Obama actually has a good start. Rebuild bridges and roads is something that can be done and something we need. Too bad the High Speed rail project was killed by Republican governors. If people are working, they’ll spend money. Other people will see the various needs and fill them. The only thing that will stop real progress is if we continue with the trade agreements and no tarrifs. The idea is to build jobs and factories here, not in South America and China.

We also need to rebuild our government regulatory staff. The Republicans didn’t change many laws, they jsut made sure that there wasn’t enough money to enforce them. It’s a self-fulfilling prophesy, Say that government doesn’t work then de-fund government to insure it doesn’t do its job.

I truly believe that congress has gone from just being awful to being evil and anti-American. Many, especially the Tea Party gang actually violate their oath of office by not protecting and defending the constitution.

So, @SuperMouse there is my plan:

1. Create infrastructure jobs
2. Protect American manufacturing
3. Elect a congress that believes in America, not foreign corporate power.

SuperMouse's avatar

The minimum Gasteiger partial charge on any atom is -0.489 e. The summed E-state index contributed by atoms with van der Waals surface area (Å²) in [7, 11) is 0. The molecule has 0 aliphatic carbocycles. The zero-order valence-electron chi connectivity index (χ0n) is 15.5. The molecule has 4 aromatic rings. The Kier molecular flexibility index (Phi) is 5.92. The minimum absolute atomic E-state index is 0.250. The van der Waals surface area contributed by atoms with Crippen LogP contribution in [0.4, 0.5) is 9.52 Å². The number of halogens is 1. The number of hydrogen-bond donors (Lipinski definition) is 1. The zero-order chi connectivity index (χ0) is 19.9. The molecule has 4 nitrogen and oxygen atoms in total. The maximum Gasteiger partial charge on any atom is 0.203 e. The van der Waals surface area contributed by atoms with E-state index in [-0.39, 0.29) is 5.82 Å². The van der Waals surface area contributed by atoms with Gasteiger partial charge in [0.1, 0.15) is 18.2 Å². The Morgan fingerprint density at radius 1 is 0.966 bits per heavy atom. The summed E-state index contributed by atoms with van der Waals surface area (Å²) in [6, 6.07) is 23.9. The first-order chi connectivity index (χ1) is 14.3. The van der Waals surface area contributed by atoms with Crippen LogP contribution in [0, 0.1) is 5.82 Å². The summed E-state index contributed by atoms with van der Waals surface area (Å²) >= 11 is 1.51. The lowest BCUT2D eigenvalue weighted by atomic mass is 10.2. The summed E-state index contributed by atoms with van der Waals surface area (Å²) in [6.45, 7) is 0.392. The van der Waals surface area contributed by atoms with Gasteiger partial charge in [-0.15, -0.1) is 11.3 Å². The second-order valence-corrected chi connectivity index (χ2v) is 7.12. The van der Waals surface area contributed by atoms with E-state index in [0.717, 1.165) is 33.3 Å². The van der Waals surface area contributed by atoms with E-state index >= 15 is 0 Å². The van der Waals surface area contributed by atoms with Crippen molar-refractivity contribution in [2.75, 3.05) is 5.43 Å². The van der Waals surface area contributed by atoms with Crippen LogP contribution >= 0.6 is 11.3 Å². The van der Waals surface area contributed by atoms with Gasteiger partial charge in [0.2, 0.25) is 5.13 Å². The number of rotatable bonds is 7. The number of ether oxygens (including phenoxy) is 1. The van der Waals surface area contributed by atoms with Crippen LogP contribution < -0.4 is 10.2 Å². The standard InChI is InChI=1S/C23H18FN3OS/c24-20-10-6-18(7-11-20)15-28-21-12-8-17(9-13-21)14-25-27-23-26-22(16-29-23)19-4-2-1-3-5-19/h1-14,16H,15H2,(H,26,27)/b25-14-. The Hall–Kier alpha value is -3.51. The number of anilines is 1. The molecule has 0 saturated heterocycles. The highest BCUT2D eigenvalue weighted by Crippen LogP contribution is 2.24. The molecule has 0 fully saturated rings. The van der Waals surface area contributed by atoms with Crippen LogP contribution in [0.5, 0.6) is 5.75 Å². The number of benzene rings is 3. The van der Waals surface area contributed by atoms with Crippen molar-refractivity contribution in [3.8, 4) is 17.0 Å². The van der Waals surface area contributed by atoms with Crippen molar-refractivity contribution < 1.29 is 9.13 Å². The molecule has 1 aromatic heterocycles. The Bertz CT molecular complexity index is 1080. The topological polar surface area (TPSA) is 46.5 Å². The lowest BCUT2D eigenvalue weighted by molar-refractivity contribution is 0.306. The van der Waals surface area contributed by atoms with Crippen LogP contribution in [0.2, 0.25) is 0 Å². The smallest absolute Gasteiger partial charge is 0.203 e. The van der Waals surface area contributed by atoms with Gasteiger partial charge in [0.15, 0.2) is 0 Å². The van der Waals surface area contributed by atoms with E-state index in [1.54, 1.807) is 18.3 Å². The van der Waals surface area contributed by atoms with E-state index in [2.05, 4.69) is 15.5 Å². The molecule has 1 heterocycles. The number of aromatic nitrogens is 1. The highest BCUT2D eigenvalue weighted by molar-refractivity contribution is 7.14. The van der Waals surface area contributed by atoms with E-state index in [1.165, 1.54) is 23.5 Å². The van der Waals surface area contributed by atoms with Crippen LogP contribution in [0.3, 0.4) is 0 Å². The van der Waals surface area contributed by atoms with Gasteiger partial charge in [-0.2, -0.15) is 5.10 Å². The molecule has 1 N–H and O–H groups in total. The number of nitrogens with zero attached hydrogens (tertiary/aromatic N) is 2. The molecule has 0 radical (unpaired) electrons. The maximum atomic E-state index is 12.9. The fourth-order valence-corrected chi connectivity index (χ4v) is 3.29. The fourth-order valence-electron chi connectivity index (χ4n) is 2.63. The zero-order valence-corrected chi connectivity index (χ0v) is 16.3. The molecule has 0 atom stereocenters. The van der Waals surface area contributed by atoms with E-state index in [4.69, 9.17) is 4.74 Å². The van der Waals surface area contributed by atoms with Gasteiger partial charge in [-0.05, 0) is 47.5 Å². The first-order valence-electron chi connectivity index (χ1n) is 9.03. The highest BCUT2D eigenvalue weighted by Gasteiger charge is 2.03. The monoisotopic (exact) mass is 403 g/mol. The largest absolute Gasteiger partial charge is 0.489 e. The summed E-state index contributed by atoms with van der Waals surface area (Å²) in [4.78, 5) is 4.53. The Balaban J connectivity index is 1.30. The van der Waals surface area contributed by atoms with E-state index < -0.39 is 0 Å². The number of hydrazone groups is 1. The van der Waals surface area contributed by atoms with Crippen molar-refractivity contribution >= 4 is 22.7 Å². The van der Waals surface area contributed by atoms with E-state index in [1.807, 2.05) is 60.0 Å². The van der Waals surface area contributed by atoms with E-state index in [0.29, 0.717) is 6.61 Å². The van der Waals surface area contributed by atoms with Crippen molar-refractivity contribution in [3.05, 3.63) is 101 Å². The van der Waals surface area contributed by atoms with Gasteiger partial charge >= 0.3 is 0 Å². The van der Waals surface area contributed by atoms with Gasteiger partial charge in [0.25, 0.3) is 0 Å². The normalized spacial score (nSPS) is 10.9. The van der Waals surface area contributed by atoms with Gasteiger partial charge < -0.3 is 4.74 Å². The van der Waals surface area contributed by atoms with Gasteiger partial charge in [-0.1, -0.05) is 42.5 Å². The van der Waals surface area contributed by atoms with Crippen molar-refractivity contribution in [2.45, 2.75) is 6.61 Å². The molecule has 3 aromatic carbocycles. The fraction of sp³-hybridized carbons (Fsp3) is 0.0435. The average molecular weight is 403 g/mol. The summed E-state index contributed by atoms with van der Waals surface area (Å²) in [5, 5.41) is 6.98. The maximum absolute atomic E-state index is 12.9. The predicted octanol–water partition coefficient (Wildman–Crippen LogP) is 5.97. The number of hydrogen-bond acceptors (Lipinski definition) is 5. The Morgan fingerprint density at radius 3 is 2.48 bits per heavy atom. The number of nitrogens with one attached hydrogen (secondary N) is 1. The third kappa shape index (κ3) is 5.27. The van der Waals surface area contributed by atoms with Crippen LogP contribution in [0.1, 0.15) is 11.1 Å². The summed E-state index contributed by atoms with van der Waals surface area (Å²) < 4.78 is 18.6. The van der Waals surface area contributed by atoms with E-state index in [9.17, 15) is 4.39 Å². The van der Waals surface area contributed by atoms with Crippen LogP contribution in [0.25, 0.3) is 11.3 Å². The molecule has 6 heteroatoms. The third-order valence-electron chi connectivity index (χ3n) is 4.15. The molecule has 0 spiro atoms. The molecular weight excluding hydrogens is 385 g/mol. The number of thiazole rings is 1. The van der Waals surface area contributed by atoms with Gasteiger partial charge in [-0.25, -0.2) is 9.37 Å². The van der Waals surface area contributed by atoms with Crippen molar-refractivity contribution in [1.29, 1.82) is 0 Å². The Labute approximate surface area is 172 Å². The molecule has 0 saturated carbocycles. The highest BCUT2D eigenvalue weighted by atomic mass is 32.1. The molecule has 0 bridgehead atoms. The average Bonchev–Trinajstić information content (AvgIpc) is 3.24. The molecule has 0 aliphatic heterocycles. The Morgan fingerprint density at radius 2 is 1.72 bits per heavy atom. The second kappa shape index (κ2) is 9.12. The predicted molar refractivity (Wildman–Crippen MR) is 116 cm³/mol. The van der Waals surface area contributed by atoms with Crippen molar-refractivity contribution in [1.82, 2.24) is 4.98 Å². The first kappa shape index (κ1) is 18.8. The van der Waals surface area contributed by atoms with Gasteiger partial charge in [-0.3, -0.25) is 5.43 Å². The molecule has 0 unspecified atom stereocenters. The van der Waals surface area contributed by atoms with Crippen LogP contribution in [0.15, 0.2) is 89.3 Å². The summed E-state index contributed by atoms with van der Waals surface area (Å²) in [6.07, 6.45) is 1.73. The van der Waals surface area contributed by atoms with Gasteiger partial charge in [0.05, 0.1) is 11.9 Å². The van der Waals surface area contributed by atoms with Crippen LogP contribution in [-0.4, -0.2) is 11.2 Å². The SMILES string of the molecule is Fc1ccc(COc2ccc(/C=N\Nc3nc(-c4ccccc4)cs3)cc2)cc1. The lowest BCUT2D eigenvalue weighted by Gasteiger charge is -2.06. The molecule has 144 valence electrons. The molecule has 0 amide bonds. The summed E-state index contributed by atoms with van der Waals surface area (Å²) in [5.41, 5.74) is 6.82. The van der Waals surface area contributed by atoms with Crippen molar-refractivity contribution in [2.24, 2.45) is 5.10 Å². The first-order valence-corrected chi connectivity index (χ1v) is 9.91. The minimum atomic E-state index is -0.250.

@Ron_C wahoo! Totally not surprising to me that your plan leans leftward. Come on conservatives, share your plans!

YoBob's avatar

@SuperMouseI already did

As many have mentioned, jobs are absolutely key. IMHO we should be using our tax and tariff system much more aggressively to:

1) Protect American jobs by making it less attractive to outsource or import both skilled and unskilled labor.

2) Modify our system such that rather than acting as a regulatory and financial barrier, especially at the small “mom and pop” business level, it encourages small business to grow, thus creating jobs.

SuperMouse's avatar

@YoBob can you explain the details of your consumption tax idea and how it will help.

rOs's avatar

OK, everyone calm down and think for a second…